My experience with 1000mm build

After perusing the forum and watching some videos I finally placed my order a few weeks ago. I decided I wouldn’t pay the $120 plus shipping for the waste board as a piece of MDF is only about $20. I also decided I was going to go with the DeWalt 611 router and spend the money on the Aspire software package which comes with a LOT of clip-art. Surprisingly just before I ordered they apparently ditched the 24v spindle and started shipping the DeWalt as the default spindle. Cool. Well, while a couple of days before the boxes were supposed to arrive I built a 4’x5’ cart for my workbench. The boxes arrived last Thursday.

My experience over the weekend assembling the X-Carve seemed to be pretty similar to others. The first evening I spent about two hours assembling the X carriage and Y plates. The next day I spent about 6 or 7 more hours assembling the rest of the unit and wiring, minus the router that was back-ordered a week and the waste board. The router and mount being on back-order gave me time to go to the local electronics store and get a new powerhouse laptop to run the Aspire CAD/CAM tools.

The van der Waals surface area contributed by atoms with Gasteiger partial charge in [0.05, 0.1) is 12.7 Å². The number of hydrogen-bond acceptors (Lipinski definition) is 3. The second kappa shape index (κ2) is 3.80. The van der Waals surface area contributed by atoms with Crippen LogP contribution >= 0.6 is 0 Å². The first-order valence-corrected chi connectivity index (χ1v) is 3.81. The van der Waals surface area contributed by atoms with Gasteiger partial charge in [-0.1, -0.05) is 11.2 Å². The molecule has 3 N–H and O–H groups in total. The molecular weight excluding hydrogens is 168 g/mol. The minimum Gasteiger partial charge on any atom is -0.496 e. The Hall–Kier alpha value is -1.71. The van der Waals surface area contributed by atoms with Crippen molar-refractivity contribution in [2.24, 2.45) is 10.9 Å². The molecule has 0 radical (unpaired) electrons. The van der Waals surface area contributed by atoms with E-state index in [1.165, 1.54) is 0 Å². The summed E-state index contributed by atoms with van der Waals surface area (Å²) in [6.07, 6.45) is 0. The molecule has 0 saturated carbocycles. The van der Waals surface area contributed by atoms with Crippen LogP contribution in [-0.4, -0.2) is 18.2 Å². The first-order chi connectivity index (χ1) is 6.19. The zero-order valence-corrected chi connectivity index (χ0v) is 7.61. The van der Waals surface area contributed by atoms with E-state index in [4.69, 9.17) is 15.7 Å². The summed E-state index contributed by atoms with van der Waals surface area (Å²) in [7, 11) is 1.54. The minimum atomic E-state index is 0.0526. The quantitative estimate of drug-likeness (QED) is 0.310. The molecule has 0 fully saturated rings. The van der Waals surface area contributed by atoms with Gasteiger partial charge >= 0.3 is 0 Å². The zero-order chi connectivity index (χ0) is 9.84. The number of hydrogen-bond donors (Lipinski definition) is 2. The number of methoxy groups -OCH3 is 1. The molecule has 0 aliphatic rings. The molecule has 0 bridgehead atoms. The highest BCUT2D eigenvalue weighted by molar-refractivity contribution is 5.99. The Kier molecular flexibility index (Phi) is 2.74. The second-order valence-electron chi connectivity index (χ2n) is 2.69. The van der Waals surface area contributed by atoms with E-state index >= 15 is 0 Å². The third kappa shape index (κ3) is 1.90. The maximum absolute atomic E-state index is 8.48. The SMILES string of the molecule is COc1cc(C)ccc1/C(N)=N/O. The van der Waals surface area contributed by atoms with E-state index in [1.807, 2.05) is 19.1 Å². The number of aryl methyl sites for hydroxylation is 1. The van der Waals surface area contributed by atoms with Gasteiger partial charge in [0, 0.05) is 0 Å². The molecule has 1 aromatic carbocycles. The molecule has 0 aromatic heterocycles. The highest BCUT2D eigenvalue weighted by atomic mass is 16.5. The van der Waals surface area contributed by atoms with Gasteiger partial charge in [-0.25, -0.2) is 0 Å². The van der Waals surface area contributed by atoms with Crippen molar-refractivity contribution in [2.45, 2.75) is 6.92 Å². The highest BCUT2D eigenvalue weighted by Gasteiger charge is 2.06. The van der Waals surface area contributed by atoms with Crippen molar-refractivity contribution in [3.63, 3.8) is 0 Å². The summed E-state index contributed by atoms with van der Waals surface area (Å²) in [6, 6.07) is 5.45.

While waiting for my router to show up I started playing around with Aspire and figuring out how to use it with the Universal GCode Sender (UGCS). I was able to hook up to the X-Carve and do an air cut. While I twiddled my thumbs looking out the window for today’s brown truck to bring me my router I decided I’d make this post to outline some of the things I noticed or issues I ran into while building my X-Carve.

  • It would be nice when you don’t order the waste board, if there was an option to still purchase the waste board hardware. Now I have to wait another day until the brown truck delivers the hardware I need to mount my own waste board to the X-Carve. Specifically, the T-Nuts and the button head screws to mount the board to the frame should be available as a kit if the waste board isn’t selected as an option.
  • I don’t know if it’s going to be an issue, but my acme screw has a wobble in it. When running it without the mount attached I’d say the end of the screw has a swing of about a half an inch to each side. (I’ll contact Inventables and see if this is something I did wrong or if they can send me a replacement.)